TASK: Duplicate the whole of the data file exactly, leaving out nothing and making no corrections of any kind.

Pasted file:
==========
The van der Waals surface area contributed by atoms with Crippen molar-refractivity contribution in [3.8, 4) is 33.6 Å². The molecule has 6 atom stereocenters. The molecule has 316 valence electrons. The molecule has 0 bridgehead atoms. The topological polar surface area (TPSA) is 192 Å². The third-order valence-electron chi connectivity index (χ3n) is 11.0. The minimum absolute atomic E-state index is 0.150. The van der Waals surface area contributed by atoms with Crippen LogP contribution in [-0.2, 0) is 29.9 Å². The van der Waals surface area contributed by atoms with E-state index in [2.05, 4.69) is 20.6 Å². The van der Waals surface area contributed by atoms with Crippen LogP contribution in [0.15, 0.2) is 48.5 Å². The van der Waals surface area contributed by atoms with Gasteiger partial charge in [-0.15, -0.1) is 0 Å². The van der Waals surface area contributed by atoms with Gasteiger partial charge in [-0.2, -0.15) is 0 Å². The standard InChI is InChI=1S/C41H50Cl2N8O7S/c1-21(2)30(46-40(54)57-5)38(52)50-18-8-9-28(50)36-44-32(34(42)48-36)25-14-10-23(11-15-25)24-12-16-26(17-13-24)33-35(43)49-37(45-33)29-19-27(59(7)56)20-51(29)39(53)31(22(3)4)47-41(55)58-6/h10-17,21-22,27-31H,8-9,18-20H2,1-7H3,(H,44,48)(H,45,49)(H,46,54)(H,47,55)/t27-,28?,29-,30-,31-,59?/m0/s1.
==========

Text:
The van der Waals surface area contributed by atoms with Crippen molar-refractivity contribution in [3.8, 4) is 33.6 Å². The molecule has 6 atom stereocenters. The molecule has 316 valence electrons. The molecule has 0 bridgehead atoms. The topological polar surface area (TPSA) is 192 Å². The third-order valence-electron chi connectivity index (χ3n) is 11.0. The minimum absolute atomic E-state index is 0.150. The van der Waals surface area contributed by atoms with Crippen LogP contribution in [-0.2, 0) is 29.9 Å². The van der Waals surface area contributed by atoms with E-state index in [2.05, 4.69) is 20.6 Å². The van der Waals surface area contributed by atoms with Crippen LogP contribution in [0.15, 0.2) is 48.5 Å². The van der Waals surface area contributed by atoms with Gasteiger partial charge in [-0.15, -0.1) is 0 Å². The van der Waals surface area contributed by atoms with Gasteiger partial charge in [-0.2, -0.15) is 0 Å². The standard InChI is InChI=1S/C41H50Cl2N8O7S/c1-21(2)30(46-40(54)57-5)38(52)50-18-8-9-28(50)36-44-32(34(42)48-36)25-14-10-23(11-15-25)24-12-16-26(17-13-24)33-35(43)49-37(45-33)29-19-27(59(7)56)20-51(29)39(53)31(22(3)4)47-41(55)58-6/h10-17,21-22,27-31H,8-9,18-20H2,1-7H3,(H,44,48)(H,45,49)(H,46,54)(H,47,55)/t27-,28?,29-,30-,31-,59?/m0/s1.